Friday, January 30, 2004

The difficulty of talking about evil in a Manichaean world

Why is it that people get so upset when they or something they like is called "evil?" Why do they take it personally?

Recently in a forum for Byzantine Catholics, we have been discussing whether or not our churches should tear out the pews. See, the Byzantine liturgy is designed for a room where people can move, walk around, do prostrations, and go venerate icons as they desire. To put pews into such a church is to handicap the Liturgy. We can still do it, but not as easily.

One eager young man started the discussion by calling pews "heretical" and "evil." Others complained, saying that their parents and grandparents who built the pews weren't evil. Now, those who were offended have doubly missed the point. To say that pews are evil isn't to say that those who installed them were evil. But to say that pews are evil isn't even, really, to say that they are evil.

We live in a world that when it acknowledges evil, can only think of it in Manichaean (Star Warsian) terms. There is Good, and there is Evil. Both are existent powers that fight. There are those who fight for good, and there are those like Hitler or Martha Stewart who are warriors for evil, Pure Evil.

The problem is that there really isn't any such thing as pure evil. Do a thought experiment: what would pure evil be like? Is it intelligent? Oops, intelligence is good. Is it brave? Bravery is good too. Is it tenacious? Sorry, that's good also. Does it exist? Existence is good. Pure evil can't exist, except as a parasite on good.

When theologians and philosophers use the word "evil", what we usually mean is "a privation of good." Evil is a lack of something that ought to be there. It is like a pothole: a gap in the pavement, or a spot where pavement should be. But the evil itself doesn't exist. You can't scoop up potholes and throw them in the back of your pickup, after all.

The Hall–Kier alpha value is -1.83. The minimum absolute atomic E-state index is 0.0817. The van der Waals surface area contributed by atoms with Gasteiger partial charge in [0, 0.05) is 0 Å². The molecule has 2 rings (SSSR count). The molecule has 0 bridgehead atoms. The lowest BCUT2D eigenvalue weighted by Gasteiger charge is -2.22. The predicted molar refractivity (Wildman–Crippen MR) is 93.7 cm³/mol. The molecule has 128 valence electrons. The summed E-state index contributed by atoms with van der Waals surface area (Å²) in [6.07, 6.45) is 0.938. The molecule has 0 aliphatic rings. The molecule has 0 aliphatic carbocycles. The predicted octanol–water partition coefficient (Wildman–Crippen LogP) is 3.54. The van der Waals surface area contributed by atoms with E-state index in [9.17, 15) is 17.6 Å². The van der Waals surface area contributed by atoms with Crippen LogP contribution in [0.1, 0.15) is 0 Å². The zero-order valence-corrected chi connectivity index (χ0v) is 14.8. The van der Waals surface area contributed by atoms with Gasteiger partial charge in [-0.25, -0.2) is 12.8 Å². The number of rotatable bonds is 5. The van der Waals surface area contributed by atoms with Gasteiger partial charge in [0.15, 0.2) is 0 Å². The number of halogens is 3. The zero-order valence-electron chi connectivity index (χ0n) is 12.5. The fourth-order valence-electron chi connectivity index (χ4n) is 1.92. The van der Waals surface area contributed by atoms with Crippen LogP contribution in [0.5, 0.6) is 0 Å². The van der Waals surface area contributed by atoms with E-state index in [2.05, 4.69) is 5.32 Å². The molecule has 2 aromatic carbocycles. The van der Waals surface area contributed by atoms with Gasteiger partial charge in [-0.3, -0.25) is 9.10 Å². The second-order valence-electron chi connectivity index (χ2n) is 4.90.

So, if something like pews, or Marty Haugen's music, or a homosexual orientation is described as an objective evil, what we don't mean is that pews or Haugen or homosexually oriented people are signed up in Satan's army. What we mean is that they aren't as good as they should be.

An Eastern church that has pews can be a marvelous church. But what we are arguing is that it is not as good as it could be, since the Liturgy of John Chrysostom can be prayed better in an open space.

Wednesday, January 28, 2004

Kids dig God

I am teaching a class on Aquinas and Duns Scotus, and we were going over the five ways to prove God's existence yesterday. We got to talking about God's eternity versus the temporal succession of events in the world, and how all evens are present to God, and I was very amused to see students looking up to the ceiling and exhaling in thought and wonder.

As Aquinas says, following Aristotle, even a little knowledge about the highest things is better than lots of knowledge about lower things. A little bit of good theology is a wonderful thing.

I always forget that Amy Welborn is southern

until I hear her on the radio.


I got my copies of Duns Scotus' commentaries on Aristotle's Metaphysics today. Lots of good chunky scholastic Latin to wade through.

Saturday, January 24, 2004

Why are men always stupid?

In commercials, especially. My pastor pointed out that if you watch television commercials, almost without exception, the man is portrayed as a buffoon. Think about it. When is the last time a man was presented as a good father and provider?